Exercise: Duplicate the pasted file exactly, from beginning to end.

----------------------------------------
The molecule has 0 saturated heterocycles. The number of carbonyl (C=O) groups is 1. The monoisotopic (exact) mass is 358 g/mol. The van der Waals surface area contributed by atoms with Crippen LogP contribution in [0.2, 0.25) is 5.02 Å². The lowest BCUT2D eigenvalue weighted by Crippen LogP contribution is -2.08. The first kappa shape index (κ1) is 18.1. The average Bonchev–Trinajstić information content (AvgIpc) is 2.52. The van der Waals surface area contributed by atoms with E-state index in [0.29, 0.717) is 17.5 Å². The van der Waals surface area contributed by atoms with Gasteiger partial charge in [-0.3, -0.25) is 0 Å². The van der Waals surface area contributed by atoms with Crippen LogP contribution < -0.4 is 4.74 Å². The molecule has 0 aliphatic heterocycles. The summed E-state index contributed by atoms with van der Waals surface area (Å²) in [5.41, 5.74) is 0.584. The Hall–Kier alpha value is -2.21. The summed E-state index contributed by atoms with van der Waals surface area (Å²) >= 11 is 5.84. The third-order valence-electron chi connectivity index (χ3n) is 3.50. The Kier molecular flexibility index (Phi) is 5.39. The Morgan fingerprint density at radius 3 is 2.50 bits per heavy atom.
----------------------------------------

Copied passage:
The molecule has 0 saturated heterocycles. The number of carbonyl (C=O) groups is 1. The monoisotopic (exact) mass is 358 g/mol. The van der Waals surface area contributed by atoms with Crippen LogP contribution in [0.2, 0.25) is 5.02 Å². The lowest BCUT2D eigenvalue weighted by Crippen LogP contribution is -2.08. The first kappa shape index (κ1) is 18.1. The average Bonchev–Trinajstić information content (AvgIpc) is 2.52. The van der Waals surface area contributed by atoms with E-state index in [0.29, 0.717) is 17.5 Å². The van der Waals surface area contributed by atoms with Gasteiger partial charge in [-0.3, -0.25) is 0 Å². The van der Waals surface area contributed by atoms with Crippen LogP contribution < -0.4 is 4.74 Å². The molecule has 0 aliphatic heterocycles. The summed E-state index contributed by atoms with van der Waals surface area (Å²) in [5.41, 5.74) is 0.584. The Hall–Kier alpha value is -2.21. The summed E-state index contributed by atoms with van der Waals surface area (Å²) >= 11 is 5.84. The third-order valence-electron chi connectivity index (χ3n) is 3.50. The Kier molecular flexibility index (Phi) is 5.39. The Morgan fingerprint density at radius 3 is 2.50 bits per heavy atom.